What you need to know about this child is that although he is verbally bright, he has a severe text disability, so severe that he could recognize only about 20 words by the end of grade one. Obviously, anything involving text brings him great frustration.
Fortunately, it did not take long for me to come to my senses and assure this child that using a voice recording of his learning was indeed an option for him, but my shame in my moment of realization made a deep impact on me.
I will never forget our short conversation because of my emotional response and because it made me stop and re-evaluate what I was doing as a teacher who says she values choice. All of us have strengths and weaknesses, and while it is important for us (and our students) to work on those things that we are not good at, it is also important for us to have a chance to show our learning using a medium that can help us to best capture that knowledge.
If the choices don’t include all students in a way that is relevant to them, is it really choice?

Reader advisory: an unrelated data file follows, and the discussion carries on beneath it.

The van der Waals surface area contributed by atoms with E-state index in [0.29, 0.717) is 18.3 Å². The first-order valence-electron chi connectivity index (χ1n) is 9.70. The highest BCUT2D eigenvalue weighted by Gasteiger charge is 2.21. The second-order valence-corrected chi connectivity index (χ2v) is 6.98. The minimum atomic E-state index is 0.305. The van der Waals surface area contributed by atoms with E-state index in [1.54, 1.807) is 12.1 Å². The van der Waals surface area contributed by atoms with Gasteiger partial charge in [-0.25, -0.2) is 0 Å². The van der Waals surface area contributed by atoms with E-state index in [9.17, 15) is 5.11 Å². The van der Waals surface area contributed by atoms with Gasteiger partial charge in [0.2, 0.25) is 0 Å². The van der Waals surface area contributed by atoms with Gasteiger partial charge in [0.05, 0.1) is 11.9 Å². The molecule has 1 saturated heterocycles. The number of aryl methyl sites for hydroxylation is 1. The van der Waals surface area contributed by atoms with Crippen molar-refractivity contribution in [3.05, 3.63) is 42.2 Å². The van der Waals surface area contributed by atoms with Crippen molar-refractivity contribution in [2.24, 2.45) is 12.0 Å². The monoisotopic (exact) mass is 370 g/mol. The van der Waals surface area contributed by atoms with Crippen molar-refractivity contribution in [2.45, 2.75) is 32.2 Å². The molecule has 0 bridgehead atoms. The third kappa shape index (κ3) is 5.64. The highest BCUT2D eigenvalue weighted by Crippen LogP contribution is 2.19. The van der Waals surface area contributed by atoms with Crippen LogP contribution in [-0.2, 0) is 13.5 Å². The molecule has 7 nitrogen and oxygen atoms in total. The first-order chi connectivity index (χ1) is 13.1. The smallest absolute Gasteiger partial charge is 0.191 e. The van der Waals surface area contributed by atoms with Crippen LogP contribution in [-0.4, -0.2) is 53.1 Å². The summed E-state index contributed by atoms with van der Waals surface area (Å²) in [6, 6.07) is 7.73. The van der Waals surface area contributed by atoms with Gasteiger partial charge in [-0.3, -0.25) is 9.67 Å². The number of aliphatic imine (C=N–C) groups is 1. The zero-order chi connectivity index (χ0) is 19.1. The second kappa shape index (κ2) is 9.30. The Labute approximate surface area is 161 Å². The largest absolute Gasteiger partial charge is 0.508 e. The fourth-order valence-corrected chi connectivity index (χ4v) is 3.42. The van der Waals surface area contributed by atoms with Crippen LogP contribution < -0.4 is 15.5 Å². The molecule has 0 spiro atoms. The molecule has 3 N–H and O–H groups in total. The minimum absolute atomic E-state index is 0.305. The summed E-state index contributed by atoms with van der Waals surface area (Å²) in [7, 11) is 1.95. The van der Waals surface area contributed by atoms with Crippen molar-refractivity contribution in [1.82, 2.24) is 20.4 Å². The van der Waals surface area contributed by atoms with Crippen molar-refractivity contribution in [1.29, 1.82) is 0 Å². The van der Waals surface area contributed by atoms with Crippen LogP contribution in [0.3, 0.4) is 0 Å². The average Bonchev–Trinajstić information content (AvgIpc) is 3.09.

Clarence Fisher, responding to a post by David Jakes, talks about the challenges of assessing contributions in a networked classroom. It made me sit up and take stock of the way I assess this in my classroom. My students are not at the Wikipedia editing stage, but can blog and comment, as well as add to primary oriented wikis.
I allow my classroom blog to be a showcase of my students’ emergent writing. From their first post to their last, I do not edit or revise their work, although I am constantly encouraging them to do this themselves. Instead, if I think that the student’s spelling might not be understood by the reader, I will add a note in brackets to indicate what the student intended to say. (I have been reading emergent writer for a long time, and so I need to remember that what is clear to me might not be clear to someone else who does not read six-year-old writing every day. I have been called on this.) At the end of the year, the students and I can look back at all of their posts and clearly see the improvement in their writing abilities, as can their parents. Assessing their blog entries is the easy part.
By this time of the year, most of the students’ writing can be understood by the uninitiated, and I encourage them to comment on the posts of their friends, and other primary classes that we have as blogging buddies. Aside from the fact that their writing in general improves every time they write, how can I assess the comments that are sent to other blogs?